6. Pintos have the same rubber. Bought two nos complete just to get the rubbers.
  7. I used the standard springs on my NASA hood for 12 years, I didn't know any better. It had the block off plates so I'm sure it was lighter by 5-10 pounds than a ducted hood. Anyway it worked good until I put lithium grease on the hinges, then it wouldn't stay up more than 10 seconds. I proped it up if I couldn't hold it. When restoring it, I put on a standard hood and my problem ceased.
  8. You don't have to use a sealer with the block off plates. I've never had much more than a drop of water get through. It's just not an issue.
  9. I would cover the outside with blue tape, cut it flush at all edges. When you peal it off, you have a perfect pattern to cut your metal pieces. I would probably use a grinder or cut off wheel to cut away everything that is outside the pattern. ....... Another way, you could scribe the metal then cut to the line. but it's easy to go over the line. I think the tape will work better.
  10. I use binder clips to make spring steel parts. They are cheep and work well. You can hammer them flat to get a 4"x2" piece. You can make most needed items from it.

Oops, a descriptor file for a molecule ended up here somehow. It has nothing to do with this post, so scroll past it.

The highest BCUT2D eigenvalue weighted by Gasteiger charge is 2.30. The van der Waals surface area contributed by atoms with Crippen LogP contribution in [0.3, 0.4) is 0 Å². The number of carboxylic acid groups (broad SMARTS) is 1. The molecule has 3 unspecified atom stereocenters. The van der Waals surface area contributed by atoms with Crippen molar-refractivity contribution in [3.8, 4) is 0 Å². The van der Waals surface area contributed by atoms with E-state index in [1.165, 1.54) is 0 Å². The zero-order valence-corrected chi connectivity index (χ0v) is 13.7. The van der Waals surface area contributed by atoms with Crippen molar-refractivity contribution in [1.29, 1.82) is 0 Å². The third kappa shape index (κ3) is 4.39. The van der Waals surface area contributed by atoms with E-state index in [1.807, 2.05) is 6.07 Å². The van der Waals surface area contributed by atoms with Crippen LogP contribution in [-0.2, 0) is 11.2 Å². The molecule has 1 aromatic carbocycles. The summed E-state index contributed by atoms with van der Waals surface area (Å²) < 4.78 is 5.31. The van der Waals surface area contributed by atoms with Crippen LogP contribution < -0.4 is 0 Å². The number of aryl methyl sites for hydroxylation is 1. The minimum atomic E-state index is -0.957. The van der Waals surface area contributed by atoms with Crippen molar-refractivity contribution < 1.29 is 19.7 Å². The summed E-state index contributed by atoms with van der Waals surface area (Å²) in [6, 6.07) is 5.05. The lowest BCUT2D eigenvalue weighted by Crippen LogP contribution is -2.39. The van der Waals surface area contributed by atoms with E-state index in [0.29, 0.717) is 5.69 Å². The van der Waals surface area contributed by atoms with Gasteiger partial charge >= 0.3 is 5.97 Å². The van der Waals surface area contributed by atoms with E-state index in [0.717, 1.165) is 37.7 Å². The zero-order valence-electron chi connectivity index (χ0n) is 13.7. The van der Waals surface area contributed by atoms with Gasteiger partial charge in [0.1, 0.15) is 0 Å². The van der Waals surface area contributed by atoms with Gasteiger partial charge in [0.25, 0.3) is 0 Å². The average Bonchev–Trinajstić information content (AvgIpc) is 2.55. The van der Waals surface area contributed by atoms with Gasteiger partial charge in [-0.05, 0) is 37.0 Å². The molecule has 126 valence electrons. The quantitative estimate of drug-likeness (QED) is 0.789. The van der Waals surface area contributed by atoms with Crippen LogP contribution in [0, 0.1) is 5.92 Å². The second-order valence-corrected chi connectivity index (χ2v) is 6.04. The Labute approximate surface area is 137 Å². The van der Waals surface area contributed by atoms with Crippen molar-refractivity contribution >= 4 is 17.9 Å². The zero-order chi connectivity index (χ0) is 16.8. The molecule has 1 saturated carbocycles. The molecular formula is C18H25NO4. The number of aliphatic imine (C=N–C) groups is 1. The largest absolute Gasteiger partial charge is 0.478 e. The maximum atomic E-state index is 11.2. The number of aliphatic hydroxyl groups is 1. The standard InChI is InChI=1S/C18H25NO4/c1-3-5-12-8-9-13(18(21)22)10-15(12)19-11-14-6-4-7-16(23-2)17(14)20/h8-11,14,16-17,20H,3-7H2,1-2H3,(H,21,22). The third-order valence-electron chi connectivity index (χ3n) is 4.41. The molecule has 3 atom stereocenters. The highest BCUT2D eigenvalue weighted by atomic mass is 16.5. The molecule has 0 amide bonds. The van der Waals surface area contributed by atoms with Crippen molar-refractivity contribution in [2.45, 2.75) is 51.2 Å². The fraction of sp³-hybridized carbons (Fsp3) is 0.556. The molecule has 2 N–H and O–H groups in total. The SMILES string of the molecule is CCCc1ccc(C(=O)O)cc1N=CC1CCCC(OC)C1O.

11. The braces from the shock towers to firewall, the lower pan in the headlight bucket, the angled brackets attaching the headlight bucket to the radiator support, the upper radiator support brackets and the hood latch bracket (which extends from the top two bolts on the rad support to the bottom of the rad support)(only the rearmost portion). All these should be the dark slop grey. By the way the hood hinges, shock tower brackets and the hood latch, should he natural and not painted. Phospho will protect the bare metal. The hood latch and hinges were also treated with clean oil. Per MCA if that matters. You can get details from Ford assembly manuals.